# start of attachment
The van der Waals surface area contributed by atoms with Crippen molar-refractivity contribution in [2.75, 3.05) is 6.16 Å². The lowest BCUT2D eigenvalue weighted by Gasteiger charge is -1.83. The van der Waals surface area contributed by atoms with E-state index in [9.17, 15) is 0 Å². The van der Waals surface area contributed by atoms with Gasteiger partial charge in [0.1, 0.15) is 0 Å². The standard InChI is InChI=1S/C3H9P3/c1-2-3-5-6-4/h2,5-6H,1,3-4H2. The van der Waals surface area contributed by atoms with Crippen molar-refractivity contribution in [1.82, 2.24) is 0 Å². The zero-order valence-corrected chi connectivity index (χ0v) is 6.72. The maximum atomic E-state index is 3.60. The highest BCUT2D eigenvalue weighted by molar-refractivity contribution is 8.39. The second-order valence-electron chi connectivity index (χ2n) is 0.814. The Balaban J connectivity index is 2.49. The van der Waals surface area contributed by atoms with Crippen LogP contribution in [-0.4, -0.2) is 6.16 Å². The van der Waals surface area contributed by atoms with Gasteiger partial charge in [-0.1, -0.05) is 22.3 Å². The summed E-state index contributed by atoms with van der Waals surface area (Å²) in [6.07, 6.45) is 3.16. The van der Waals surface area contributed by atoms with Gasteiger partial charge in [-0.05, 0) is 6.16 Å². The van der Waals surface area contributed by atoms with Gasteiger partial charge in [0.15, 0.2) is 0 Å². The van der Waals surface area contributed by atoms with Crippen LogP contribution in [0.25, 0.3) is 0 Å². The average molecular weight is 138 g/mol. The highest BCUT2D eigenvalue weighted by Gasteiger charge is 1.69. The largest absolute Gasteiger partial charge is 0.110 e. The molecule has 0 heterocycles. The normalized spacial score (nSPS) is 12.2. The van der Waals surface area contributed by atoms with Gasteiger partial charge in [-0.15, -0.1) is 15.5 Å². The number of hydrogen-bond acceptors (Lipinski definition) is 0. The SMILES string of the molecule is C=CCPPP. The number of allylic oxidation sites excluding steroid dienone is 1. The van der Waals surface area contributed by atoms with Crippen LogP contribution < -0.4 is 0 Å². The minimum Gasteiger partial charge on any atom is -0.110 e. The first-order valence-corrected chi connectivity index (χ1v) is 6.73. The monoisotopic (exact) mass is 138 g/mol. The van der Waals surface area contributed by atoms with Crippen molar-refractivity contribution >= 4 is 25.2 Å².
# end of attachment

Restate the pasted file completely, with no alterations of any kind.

The van der Waals surface area contributed by atoms with Crippen molar-refractivity contribution in [2.75, 3.05) is 6.16 Å². The lowest BCUT2D eigenvalue weighted by Gasteiger charge is -1.83. The van der Waals surface area contributed by atoms with E-state index in [9.17, 15) is 0 Å². The van der Waals surface area contributed by atoms with Gasteiger partial charge in [0.1, 0.15) is 0 Å². The standard InChI is InChI=1S/C3H9P3/c1-2-3-5-6-4/h2,5-6H,1,3-4H2. The van der Waals surface area contributed by atoms with Crippen molar-refractivity contribution in [1.82, 2.24) is 0 Å². The zero-order valence-corrected chi connectivity index (χ0v) is 6.72. The maximum atomic E-state index is 3.60. The highest BCUT2D eigenvalue weighted by molar-refractivity contribution is 8.39. The second-order valence-electron chi connectivity index (χ2n) is 0.814. The Balaban J connectivity index is 2.49. The van der Waals surface area contributed by atoms with Crippen LogP contribution in [-0.4, -0.2) is 6.16 Å². The van der Waals surface area contributed by atoms with Gasteiger partial charge in [-0.1, -0.05) is 22.3 Å². The summed E-state index contributed by atoms with van der Waals surface area (Å²) in [6.07, 6.45) is 3.16. The van der Waals surface area contributed by atoms with Gasteiger partial charge in [-0.05, 0) is 6.16 Å². The van der Waals surface area contributed by atoms with Gasteiger partial charge in [0.15, 0.2) is 0 Å². The van der Waals surface area contributed by atoms with Crippen LogP contribution in [0.25, 0.3) is 0 Å². The average molecular weight is 138 g/mol. The highest BCUT2D eigenvalue weighted by Gasteiger charge is 1.69. The largest absolute Gasteiger partial charge is 0.110 e. The molecule has 0 heterocycles. The normalized spacial score (nSPS) is 12.2. The van der Waals surface area contributed by atoms with Gasteiger partial charge in [-0.15, -0.1) is 15.5 Å². The number of hydrogen-bond acceptors (Lipinski definition) is 0. The SMILES string of the molecule is C=CCPPP. The number of allylic oxidation sites excluding steroid dienone is 1. The van der Waals surface area contributed by atoms with Crippen LogP contribution < -0.4 is 0 Å². The minimum Gasteiger partial charge on any atom is -0.110 e. The first-order valence-corrected chi connectivity index (χ1v) is 6.73. The monoisotopic (exact) mass is 138 g/mol. The van der Waals surface area contributed by atoms with Crippen molar-refractivity contribution >= 4 is 25.2 Å².